QUADE: His speech back to normal after a head injury from an IED.

And remember PFCs Randy Nichols and Frank Robinson? They were shot in a firefight near Karbala. We never expected to be invited to Randy's wedding.

UNIDENTIFIED MALE: Randy, will you have Amanda to be your wedded wife?


QUADE: This, the day right before Randy reported back to Camp Lejeune.

UNIDENTIFIED MALE: You may kiss your bride.

QUADE: And finally, Gunnery Sergeant Mel Greer. Mel had leg surgery in Germany. Now it's more surgery at the naval hospital at Camp Pendleton.

UNIDENTIFIED MALE: I'm going to put your chin up. Take some nice deep breaths for me.

QUADE: This is Mel's fourth operation since coming home. He still has nerve damage in his foot.

GUNNERY SGT. MEL GREER, WOUNDED IN IRAQ: There's nothing you can do because his nerve's intact, it's just been -- it's not been transected, just severely bruised from the injury from the AK-47.

QUADE: Afterwards... GREER: There's a lot of frustration, because it's never a moment of rest. You know, my -- the actual gunshot wound doesn't hurt, but the recovery of the leg, it's coming awake at certain points and pieces, and the nerves are exploding.

But I also feel guilty that I'm not back in Iraq with my Marines that are out there, and knowing that some are injured just recently and another was killed just recently. It's very hard, you know, trying to sit here and realizing that, hey, I'm okay, but what about my Marines, and what about the Marines, all of the Marines in Iraq? You know, it's tough.

QUADE: Not all the wounded warriors we met in Iraq made it home alive.

UNIDENTIFIED MALE: They always make it very clear to us that he was very, very critical.

QUADE: We met Sergeant Andy Brown at the combat support hospital in Baghdad. Despite the efforts of his surgeons and his unit standing by and giving blood, Andy lost the fight. His parents, Bill and Laura Brown (ph).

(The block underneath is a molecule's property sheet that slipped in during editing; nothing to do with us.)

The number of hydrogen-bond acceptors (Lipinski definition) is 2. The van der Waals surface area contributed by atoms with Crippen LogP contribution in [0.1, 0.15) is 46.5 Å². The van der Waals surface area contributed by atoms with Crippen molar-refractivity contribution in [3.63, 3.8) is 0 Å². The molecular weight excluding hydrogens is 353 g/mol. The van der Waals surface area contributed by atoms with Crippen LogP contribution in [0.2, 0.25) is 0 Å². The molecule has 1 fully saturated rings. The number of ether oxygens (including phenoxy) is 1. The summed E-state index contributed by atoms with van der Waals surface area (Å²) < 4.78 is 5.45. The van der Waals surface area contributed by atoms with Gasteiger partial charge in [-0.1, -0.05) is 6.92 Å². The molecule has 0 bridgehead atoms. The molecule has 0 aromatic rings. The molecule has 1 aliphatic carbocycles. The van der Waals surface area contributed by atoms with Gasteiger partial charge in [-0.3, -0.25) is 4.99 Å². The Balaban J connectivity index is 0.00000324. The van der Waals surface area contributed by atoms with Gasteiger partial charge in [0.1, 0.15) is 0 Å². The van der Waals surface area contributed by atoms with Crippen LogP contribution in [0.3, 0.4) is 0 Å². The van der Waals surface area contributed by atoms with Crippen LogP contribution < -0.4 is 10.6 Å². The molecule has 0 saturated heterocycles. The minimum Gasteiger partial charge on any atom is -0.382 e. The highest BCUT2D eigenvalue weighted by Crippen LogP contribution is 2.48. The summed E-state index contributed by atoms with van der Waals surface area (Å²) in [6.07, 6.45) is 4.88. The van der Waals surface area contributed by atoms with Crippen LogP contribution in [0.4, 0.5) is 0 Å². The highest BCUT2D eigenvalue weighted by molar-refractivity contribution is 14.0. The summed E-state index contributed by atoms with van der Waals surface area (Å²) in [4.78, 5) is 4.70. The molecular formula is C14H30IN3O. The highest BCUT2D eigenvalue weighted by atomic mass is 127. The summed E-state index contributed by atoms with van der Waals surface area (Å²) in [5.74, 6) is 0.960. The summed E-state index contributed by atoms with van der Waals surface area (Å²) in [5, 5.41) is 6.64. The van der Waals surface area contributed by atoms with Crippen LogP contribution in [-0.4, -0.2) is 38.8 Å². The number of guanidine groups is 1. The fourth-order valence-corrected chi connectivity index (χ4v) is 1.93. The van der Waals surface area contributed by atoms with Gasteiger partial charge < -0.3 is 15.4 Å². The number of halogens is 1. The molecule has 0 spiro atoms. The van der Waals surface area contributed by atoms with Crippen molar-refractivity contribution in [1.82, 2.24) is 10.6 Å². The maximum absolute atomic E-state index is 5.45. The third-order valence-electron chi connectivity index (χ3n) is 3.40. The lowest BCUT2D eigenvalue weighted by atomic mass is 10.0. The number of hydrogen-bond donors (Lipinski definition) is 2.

UNIDENTIFIED FEMALE: We were really crushed that we couldn't be there with him. And the men took turns, and they stayed with him the whole time. And he was -- he was never alone. And that meant a great deal to us.

QUADE: Since they couldn't be there, we shared our video of their son's last hours.

STAFF SGT. JASON MOORE, ANDY'S SQUAD LEADER: We're all we've got, and with us, nobody goes home, ever, so as long as he's here, we're going to be here with him.

COL. CINDY CLAGETT, ANDY'S DOCTOR: Even though he's here, half a world away from his family, he had a family with him, and that he was incredibly cared for by virtually everybody that -- that was around him.

UNIDENTIFIED FEMALE: I know he was well taken care of.

UNIDENTIFIED MALE: It was good to see it. In my heart and in my mind, I realize everyone did everything they possibly could.

UNIDENTIFIED FEMALE: I'm hoping that people don't forget our men in uniform, and our women in uniform, and all the people who are there with them, fighting with them and helping support them. It's not just the soldiers. It's the doctors, the nurses, the Red Cross.

QUADE: It's also the medics, the aircrews, an entire military operation trying to get each patient to the next level of care, trying to get each wounded warrior home.

(END VIDEOTAPE) ZAHN: Alex, what heroes, what heroines. We all have respect for the brave mission these men and women are up against, but it's not until you go behind the scenes the way you did that you can fully appreciate how their lives are on the line day in, day out.

QUADE: Paula, we were so impressed by every single one of these soldiers that we met, the bravery, their character. They are going through such a painful time. It's a very scary time. And yet they let us with our cameras -- they let all of us, really, into their lives to share their stories.

And the military, the medical personnel, the doctors, the nurses, the aircrews, the medics, they, every single one of them, said how honored they are to be doing what they're doing to get these wounded people home.

ZAHN: We salute them all. Alex, thanks so much.

QUADE: Thank you.

ZAHN: Tonight Alex has introduced us to troops who have sacrificed so much for America and the people of Iraq. And through her reporting and the remarkable photography of David Albriton, they traced the paths of wounded warriors, like Gunnery Sergeant Mel Greer, who's now back home with his loved ones and adjusting to his new life. You'll meet him next.


ZAHN: Welcome back.

One of the wounded Americans we followed in Alex Quade's report was Marine Gunnery Sergeant Mel Greer. He is back in the U.S. recovering from his extensive leg injury, and he joins me now.

Welcome home.

GREER: Thank you.

ZAHN: It's so great to see you, so inspiring to hear your story. So here you are tonight, after nine surgeries, and still no feeling in your right foot. What do the doctors say is in store for you?